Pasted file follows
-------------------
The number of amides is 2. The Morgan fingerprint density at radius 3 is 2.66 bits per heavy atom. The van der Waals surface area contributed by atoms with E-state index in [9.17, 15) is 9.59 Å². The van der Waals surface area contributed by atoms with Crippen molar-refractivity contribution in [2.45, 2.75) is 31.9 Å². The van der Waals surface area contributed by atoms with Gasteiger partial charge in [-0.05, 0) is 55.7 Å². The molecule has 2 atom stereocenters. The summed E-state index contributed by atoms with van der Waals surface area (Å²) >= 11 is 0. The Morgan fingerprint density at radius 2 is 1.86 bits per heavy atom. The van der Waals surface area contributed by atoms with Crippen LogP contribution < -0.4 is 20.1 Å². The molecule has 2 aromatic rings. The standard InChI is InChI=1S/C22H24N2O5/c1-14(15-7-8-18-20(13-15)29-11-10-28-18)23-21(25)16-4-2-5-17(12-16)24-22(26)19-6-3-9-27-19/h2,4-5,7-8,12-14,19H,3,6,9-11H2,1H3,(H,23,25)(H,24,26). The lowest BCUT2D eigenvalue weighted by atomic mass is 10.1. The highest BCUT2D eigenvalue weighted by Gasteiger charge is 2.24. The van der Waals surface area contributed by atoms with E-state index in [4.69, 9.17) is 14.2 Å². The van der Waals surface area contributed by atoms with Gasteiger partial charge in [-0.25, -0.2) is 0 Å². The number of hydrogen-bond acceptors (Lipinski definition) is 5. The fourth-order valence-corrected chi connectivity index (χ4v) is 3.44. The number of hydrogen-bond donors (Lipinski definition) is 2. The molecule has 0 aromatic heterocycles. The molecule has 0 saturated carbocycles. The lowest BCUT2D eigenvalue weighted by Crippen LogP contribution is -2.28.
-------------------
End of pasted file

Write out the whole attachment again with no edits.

The number of amides is 2. The Morgan fingerprint density at radius 3 is 2.66 bits per heavy atom. The van der Waals surface area contributed by atoms with E-state index in [9.17, 15) is 9.59 Å². The van der Waals surface area contributed by atoms with Crippen molar-refractivity contribution in [2.45, 2.75) is 31.9 Å². The van der Waals surface area contributed by atoms with Gasteiger partial charge in [-0.05, 0) is 55.7 Å². The molecule has 2 atom stereocenters. The summed E-state index contributed by atoms with van der Waals surface area (Å²) >= 11 is 0. The Morgan fingerprint density at radius 2 is 1.86 bits per heavy atom. The van der Waals surface area contributed by atoms with Crippen LogP contribution < -0.4 is 20.1 Å². The molecule has 2 aromatic rings. The standard InChI is InChI=1S/C22H24N2O5/c1-14(15-7-8-18-20(13-15)29-11-10-28-18)23-21(25)16-4-2-5-17(12-16)24-22(26)19-6-3-9-27-19/h2,4-5,7-8,12-14,19H,3,6,9-11H2,1H3,(H,23,25)(H,24,26). The lowest BCUT2D eigenvalue weighted by atomic mass is 10.1. The highest BCUT2D eigenvalue weighted by Gasteiger charge is 2.24. The van der Waals surface area contributed by atoms with E-state index in [4.69, 9.17) is 14.2 Å². The van der Waals surface area contributed by atoms with Gasteiger partial charge in [-0.25, -0.2) is 0 Å². The number of hydrogen-bond acceptors (Lipinski definition) is 5. The fourth-order valence-corrected chi connectivity index (χ4v) is 3.44. The number of hydrogen-bond donors (Lipinski definition) is 2. The molecule has 0 aromatic heterocycles. The molecule has 0 saturated carbocycles. The lowest BCUT2D eigenvalue weighted by Crippen LogP contribution is -2.28.